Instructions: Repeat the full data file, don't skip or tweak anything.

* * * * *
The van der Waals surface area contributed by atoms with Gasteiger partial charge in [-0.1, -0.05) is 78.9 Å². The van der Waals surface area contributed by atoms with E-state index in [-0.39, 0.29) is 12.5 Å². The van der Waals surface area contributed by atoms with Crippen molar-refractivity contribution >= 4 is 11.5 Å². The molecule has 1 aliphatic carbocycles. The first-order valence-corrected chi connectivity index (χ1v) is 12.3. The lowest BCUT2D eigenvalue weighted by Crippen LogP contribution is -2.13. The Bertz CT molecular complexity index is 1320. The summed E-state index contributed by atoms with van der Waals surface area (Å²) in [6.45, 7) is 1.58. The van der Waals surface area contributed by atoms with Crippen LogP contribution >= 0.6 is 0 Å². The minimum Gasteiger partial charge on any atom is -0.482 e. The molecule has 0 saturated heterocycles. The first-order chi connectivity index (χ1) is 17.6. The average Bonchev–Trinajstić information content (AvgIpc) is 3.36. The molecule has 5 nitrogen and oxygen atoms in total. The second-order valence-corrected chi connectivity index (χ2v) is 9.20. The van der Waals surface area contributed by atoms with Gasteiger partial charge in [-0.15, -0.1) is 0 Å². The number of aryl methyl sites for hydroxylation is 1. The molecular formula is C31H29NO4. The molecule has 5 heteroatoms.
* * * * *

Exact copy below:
The van der Waals surface area contributed by atoms with Gasteiger partial charge in [-0.1, -0.05) is 78.9 Å². The van der Waals surface area contributed by atoms with E-state index in [-0.39, 0.29) is 12.5 Å². The van der Waals surface area contributed by atoms with Crippen molar-refractivity contribution >= 4 is 11.5 Å². The molecule has 1 aliphatic carbocycles. The first-order valence-corrected chi connectivity index (χ1v) is 12.3. The lowest BCUT2D eigenvalue weighted by Crippen LogP contribution is -2.13. The Bertz CT molecular complexity index is 1320. The summed E-state index contributed by atoms with van der Waals surface area (Å²) in [6.45, 7) is 1.58. The van der Waals surface area contributed by atoms with Crippen LogP contribution >= 0.6 is 0 Å². The minimum Gasteiger partial charge on any atom is -0.482 e. The molecule has 0 saturated heterocycles. The first-order chi connectivity index (χ1) is 17.6. The average Bonchev–Trinajstić information content (AvgIpc) is 3.36. The molecule has 5 nitrogen and oxygen atoms in total. The second-order valence-corrected chi connectivity index (χ2v) is 9.20. The van der Waals surface area contributed by atoms with Gasteiger partial charge in [-0.15, -0.1) is 0 Å². The number of aryl methyl sites for hydroxylation is 1. The molecular formula is C31H29NO4. The molecule has 5 heteroatoms.